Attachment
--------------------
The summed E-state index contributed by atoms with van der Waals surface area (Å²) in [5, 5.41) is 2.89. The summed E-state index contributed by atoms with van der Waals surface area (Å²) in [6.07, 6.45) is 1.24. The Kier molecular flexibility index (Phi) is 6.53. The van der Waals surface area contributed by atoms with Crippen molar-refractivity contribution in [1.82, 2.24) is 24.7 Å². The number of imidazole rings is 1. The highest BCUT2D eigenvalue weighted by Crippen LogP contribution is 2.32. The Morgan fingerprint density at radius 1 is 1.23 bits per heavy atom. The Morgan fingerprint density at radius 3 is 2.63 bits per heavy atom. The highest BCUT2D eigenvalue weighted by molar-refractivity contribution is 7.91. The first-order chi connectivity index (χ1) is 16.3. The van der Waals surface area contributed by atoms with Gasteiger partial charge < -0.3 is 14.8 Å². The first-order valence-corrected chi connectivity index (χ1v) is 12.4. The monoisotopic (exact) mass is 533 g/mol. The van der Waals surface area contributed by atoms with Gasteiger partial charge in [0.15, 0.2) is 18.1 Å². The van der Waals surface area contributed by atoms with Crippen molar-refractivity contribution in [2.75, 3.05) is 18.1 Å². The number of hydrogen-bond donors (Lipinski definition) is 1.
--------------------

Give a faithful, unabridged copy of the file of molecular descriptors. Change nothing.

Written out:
The summed E-state index contributed by atoms with van der Waals surface area (Å²) in [5, 5.41) is 2.89. The summed E-state index contributed by atoms with van der Waals surface area (Å²) in [6.07, 6.45) is 1.24. The Kier molecular flexibility index (Phi) is 6.53. The van der Waals surface area contributed by atoms with Crippen molar-refractivity contribution in [1.82, 2.24) is 24.7 Å². The number of imidazole rings is 1. The highest BCUT2D eigenvalue weighted by Crippen LogP contribution is 2.32. The Morgan fingerprint density at radius 1 is 1.23 bits per heavy atom. The Morgan fingerprint density at radius 3 is 2.63 bits per heavy atom. The highest BCUT2D eigenvalue weighted by molar-refractivity contribution is 7.91. The first-order chi connectivity index (χ1) is 16.3. The van der Waals surface area contributed by atoms with Gasteiger partial charge < -0.3 is 14.8 Å². The first-order valence-corrected chi connectivity index (χ1v) is 12.4. The monoisotopic (exact) mass is 533 g/mol. The van der Waals surface area contributed by atoms with Gasteiger partial charge in [0.15, 0.2) is 18.1 Å². The van der Waals surface area contributed by atoms with Crippen molar-refractivity contribution in [2.75, 3.05) is 18.1 Å². The number of hydrogen-bond donors (Lipinski definition) is 1.